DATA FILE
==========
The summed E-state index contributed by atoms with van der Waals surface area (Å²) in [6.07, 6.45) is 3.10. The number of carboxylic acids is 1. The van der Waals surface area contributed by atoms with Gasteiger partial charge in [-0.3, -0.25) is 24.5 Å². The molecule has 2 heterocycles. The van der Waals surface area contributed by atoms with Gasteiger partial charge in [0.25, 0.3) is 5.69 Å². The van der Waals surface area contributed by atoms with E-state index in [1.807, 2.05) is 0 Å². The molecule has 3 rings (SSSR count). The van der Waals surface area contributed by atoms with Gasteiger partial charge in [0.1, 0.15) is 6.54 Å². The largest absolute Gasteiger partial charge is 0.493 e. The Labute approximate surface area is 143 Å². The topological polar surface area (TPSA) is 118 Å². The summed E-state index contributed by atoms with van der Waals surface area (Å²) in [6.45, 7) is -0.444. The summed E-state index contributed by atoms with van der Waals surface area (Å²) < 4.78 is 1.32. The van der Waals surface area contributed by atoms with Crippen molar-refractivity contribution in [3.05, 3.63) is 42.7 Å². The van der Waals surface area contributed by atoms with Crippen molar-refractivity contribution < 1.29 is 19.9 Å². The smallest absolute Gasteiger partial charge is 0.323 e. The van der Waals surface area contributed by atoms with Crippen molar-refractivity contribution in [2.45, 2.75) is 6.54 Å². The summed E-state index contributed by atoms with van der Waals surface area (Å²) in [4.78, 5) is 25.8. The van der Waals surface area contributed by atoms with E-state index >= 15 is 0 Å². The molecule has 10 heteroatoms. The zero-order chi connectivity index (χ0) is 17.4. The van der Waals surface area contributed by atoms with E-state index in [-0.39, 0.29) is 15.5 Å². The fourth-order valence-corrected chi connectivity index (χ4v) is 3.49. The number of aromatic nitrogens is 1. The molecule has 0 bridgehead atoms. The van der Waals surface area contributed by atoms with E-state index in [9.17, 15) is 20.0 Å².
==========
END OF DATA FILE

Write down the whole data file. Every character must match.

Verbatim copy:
The summed E-state index contributed by atoms with van der Waals surface area (Å²) in [6.07, 6.45) is 3.10. The number of carboxylic acids is 1. The van der Waals surface area contributed by atoms with Gasteiger partial charge in [-0.3, -0.25) is 24.5 Å². The molecule has 2 heterocycles. The van der Waals surface area contributed by atoms with Gasteiger partial charge in [0.25, 0.3) is 5.69 Å². The van der Waals surface area contributed by atoms with E-state index in [1.807, 2.05) is 0 Å². The molecule has 3 rings (SSSR count). The van der Waals surface area contributed by atoms with Gasteiger partial charge in [0.1, 0.15) is 6.54 Å². The largest absolute Gasteiger partial charge is 0.493 e. The Labute approximate surface area is 143 Å². The topological polar surface area (TPSA) is 118 Å². The summed E-state index contributed by atoms with van der Waals surface area (Å²) in [6.45, 7) is -0.444. The summed E-state index contributed by atoms with van der Waals surface area (Å²) < 4.78 is 1.32. The van der Waals surface area contributed by atoms with Crippen molar-refractivity contribution in [3.05, 3.63) is 42.7 Å². The van der Waals surface area contributed by atoms with Crippen molar-refractivity contribution < 1.29 is 19.9 Å². The smallest absolute Gasteiger partial charge is 0.323 e. The van der Waals surface area contributed by atoms with Crippen molar-refractivity contribution in [2.45, 2.75) is 6.54 Å². The summed E-state index contributed by atoms with van der Waals surface area (Å²) in [4.78, 5) is 25.8. The van der Waals surface area contributed by atoms with E-state index >= 15 is 0 Å². The molecule has 10 heteroatoms. The zero-order chi connectivity index (χ0) is 17.4. The van der Waals surface area contributed by atoms with E-state index in [-0.39, 0.29) is 15.5 Å². The fourth-order valence-corrected chi connectivity index (χ4v) is 3.49. The number of aromatic nitrogens is 1. The molecule has 0 bridgehead atoms. The van der Waals surface area contributed by atoms with E-state index in [9.17, 15) is 20.0 Å².